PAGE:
Do you even need to change your pressure washer’s pump oil?
95% of pressure washers under $400 have a pump you never do any maintenance on.
If it breaks – you just replace – and it’s usually covered under warranty.
These residential-use wobble and axial piston pumps are filled with oil at the factory and permanently sealed before they leave. There is no way to easily change the oil, even if you wanted to.
Pressure Washer Oil Change
So how do you know if your power washer water pump needs an oil change?
- You can find the info in your User Manual. If the pump requires oil changes your manual will tell you.
- There will be a way to change the oil without tearing the pump down – the pump assembly will have a drain and fill plug/bolt.
But since you’re here: I’m guessing you already know your pressure washer water pump oil needs changing…
…You’re in the right place because this definitive guide has everything you need to know to change the pump oil (today) even if you’ve never done it before.
7 Little Known Facts About Changing Pressure Washer Pump Oil
Everything you need to know about pump oil and changing it is broken down into 7 sections below.
You can jump to each section here:
- Why a pump needs oil
- Pump oil vs. engine oil
- Pump oil brands and types
- How to know when to change it out
- Tools & equipment you need
- Steps how to change it (video)
- Where to get rid of the old stuff
1. Why a pump needs oil.
A pump needs oil to lubricate its internal surfaces to reduce friction, wear and heating of the parts as they move. The purpose is to prevent early failure.
Lubrication type is as important to the system as material type, or bearing type.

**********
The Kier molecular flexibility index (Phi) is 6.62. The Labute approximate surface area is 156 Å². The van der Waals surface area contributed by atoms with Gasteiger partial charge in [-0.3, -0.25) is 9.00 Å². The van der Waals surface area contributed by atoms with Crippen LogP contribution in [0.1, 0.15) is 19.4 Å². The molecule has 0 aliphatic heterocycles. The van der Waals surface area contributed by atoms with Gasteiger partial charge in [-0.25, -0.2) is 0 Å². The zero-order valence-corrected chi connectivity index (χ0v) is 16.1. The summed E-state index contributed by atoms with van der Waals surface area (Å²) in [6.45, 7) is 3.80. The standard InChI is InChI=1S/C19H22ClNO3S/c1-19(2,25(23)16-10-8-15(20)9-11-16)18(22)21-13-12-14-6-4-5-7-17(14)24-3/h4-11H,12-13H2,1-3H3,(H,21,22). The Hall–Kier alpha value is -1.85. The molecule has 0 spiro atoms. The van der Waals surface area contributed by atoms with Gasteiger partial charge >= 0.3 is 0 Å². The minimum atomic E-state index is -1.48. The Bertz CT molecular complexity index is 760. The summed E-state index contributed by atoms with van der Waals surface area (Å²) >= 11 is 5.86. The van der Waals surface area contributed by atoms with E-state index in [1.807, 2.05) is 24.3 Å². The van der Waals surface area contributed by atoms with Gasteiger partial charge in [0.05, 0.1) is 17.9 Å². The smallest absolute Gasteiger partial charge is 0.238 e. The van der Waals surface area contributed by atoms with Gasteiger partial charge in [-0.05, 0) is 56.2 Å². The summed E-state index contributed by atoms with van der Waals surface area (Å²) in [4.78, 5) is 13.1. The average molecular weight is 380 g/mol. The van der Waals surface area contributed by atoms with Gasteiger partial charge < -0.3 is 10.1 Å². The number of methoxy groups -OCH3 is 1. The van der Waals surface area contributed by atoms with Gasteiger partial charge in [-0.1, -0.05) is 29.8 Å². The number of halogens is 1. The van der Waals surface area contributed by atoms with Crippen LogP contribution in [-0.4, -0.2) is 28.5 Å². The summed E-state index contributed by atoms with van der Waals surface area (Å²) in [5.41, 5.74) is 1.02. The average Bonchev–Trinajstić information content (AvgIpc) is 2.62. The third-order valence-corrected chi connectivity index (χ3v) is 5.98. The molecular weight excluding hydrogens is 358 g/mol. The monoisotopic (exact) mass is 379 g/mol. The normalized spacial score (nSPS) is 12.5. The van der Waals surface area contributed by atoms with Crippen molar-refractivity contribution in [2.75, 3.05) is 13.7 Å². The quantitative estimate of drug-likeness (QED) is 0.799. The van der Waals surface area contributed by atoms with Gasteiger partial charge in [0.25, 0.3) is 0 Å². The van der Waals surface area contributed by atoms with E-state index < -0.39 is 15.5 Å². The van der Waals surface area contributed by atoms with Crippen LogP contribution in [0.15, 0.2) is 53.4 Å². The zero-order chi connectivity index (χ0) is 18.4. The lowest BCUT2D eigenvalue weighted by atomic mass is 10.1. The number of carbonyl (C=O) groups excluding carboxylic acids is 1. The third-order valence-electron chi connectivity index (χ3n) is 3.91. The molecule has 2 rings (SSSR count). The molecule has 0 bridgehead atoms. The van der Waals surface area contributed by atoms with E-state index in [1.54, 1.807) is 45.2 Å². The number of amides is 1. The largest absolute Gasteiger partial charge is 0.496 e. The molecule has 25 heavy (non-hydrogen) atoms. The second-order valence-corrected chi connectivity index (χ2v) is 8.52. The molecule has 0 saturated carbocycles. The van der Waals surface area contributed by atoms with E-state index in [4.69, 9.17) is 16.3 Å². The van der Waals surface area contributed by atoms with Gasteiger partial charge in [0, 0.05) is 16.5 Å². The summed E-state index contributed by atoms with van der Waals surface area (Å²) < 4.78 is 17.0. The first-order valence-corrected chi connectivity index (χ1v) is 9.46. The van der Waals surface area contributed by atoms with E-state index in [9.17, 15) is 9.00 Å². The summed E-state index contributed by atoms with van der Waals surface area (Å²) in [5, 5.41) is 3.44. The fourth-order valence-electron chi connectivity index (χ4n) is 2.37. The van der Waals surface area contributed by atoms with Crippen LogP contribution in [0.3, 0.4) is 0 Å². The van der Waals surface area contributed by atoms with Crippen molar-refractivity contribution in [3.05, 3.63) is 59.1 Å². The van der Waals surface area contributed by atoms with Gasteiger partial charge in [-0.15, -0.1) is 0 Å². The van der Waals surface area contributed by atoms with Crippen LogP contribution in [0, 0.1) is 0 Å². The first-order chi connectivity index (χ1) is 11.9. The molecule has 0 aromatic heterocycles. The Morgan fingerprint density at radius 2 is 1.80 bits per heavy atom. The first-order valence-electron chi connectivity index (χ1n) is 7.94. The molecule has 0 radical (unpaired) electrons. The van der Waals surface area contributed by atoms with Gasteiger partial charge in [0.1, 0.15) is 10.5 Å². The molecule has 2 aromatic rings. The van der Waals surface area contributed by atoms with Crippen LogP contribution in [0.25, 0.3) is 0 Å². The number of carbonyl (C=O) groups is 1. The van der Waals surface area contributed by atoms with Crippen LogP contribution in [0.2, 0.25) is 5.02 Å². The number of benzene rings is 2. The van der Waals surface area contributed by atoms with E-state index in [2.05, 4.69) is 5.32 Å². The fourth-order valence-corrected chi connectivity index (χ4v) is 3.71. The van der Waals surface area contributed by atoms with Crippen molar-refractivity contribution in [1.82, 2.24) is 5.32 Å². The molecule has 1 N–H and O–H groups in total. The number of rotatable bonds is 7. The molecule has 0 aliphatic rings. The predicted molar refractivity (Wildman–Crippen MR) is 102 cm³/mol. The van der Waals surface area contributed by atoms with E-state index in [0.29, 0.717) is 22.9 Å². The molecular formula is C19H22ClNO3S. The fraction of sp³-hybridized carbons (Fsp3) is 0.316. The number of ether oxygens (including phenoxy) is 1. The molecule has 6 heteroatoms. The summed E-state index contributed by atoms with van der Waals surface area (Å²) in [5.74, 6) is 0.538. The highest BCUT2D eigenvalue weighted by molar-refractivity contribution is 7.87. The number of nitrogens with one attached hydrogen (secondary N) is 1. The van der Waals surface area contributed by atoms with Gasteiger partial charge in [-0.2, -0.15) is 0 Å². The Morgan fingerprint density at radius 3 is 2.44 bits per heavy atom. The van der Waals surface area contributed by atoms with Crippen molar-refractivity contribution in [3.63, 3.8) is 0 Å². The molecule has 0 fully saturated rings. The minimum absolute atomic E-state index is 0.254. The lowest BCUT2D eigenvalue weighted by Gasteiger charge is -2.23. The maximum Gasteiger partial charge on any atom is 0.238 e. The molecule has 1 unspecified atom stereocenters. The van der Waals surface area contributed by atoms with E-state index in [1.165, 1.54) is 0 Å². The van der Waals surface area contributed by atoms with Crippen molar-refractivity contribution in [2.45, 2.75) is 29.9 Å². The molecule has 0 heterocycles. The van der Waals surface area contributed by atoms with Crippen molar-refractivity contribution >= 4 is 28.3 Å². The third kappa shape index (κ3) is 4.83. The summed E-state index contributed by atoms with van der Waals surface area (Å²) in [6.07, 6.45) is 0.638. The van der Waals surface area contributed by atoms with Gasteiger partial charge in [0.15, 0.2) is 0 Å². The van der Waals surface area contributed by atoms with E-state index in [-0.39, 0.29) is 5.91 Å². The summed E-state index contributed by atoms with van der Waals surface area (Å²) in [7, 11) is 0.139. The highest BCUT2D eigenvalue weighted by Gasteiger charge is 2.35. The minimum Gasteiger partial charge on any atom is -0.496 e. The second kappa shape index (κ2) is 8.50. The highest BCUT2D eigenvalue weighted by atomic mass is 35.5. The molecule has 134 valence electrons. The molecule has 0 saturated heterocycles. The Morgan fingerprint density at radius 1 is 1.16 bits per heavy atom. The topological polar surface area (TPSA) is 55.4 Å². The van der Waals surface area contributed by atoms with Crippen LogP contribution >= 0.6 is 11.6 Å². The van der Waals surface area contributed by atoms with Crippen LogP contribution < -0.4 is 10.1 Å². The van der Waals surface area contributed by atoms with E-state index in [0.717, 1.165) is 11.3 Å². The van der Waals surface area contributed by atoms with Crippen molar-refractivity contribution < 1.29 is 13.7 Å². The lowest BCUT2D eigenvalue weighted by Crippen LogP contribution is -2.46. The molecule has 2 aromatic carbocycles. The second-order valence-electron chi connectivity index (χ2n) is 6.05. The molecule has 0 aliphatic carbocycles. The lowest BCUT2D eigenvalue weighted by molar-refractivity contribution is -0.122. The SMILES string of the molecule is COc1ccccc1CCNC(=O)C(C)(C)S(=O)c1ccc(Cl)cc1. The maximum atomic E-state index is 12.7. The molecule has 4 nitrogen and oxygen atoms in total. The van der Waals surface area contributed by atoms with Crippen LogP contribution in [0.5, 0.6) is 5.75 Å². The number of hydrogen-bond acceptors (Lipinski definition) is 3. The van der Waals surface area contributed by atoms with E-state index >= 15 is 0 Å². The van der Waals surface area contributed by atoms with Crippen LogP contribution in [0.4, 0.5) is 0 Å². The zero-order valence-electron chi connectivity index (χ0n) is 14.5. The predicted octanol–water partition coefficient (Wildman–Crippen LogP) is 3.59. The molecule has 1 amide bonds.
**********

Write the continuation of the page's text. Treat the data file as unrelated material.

Oil is critical for pump performance:
Did you know lubrication oil is 1-of-9 pillars of mechanical element design?
The other 8 are:
- Permanent joints
- Rolling contact/journal bearings
- Spur/helical/bevel/worm gears
Knowing which type of lubrication oil to use in a mechanical system is a solid 2 weeks of lectures in 3rd year engineering classes (and that’s just an intro). The same amount of time is spent on gears, axles and welding design.
So what are the reasons you should care about pump oil?
These 3 reasons:
To maximize component life
Acts as lubrication for moving parts reducing friction between them. This reduces heat. Excess heat is a problem because it expands the seals making them at risk for cracking.
Check your User Manual to see if your warranty is void if you fail to perform the regular maintenance. It is easy to see dirty unchanged oil when you take it in for warranty repairs.
Cost to rebuild pump back from failure is expensive (if possible)
- Axial pressure washer pumps – Might not be worth repairing depending on the failure. If all that’s gone wrong is a dirty unloader valve then you can teardown the pump and clean or replace it. That repair is no problem. If you have cracked or damaged seals or o-rings, then you have an affordable repair. But if you need to start replacing pistons or the swashplate you will be better off just replacing the entire pump.
- Triplex water pumps – Almost always worth it to rebuild as a new (good) triplex pump can cost $500+ and the individual components likely to fail are easy to access and replace.
2. Difference between oil used in pumps and engines.
The difference is the additives added to give the oil certain properties. Common additive difference between pump and regular motor oil will be:
- Magnesium sulfonate is used as a detergent additive for motor oil.
- Silicone compounds like PDMS are used as an anti-foaming agent for pump oil.
Let’s find out the reason for these differences.
Non detergent pump oil vs detergent small engine oil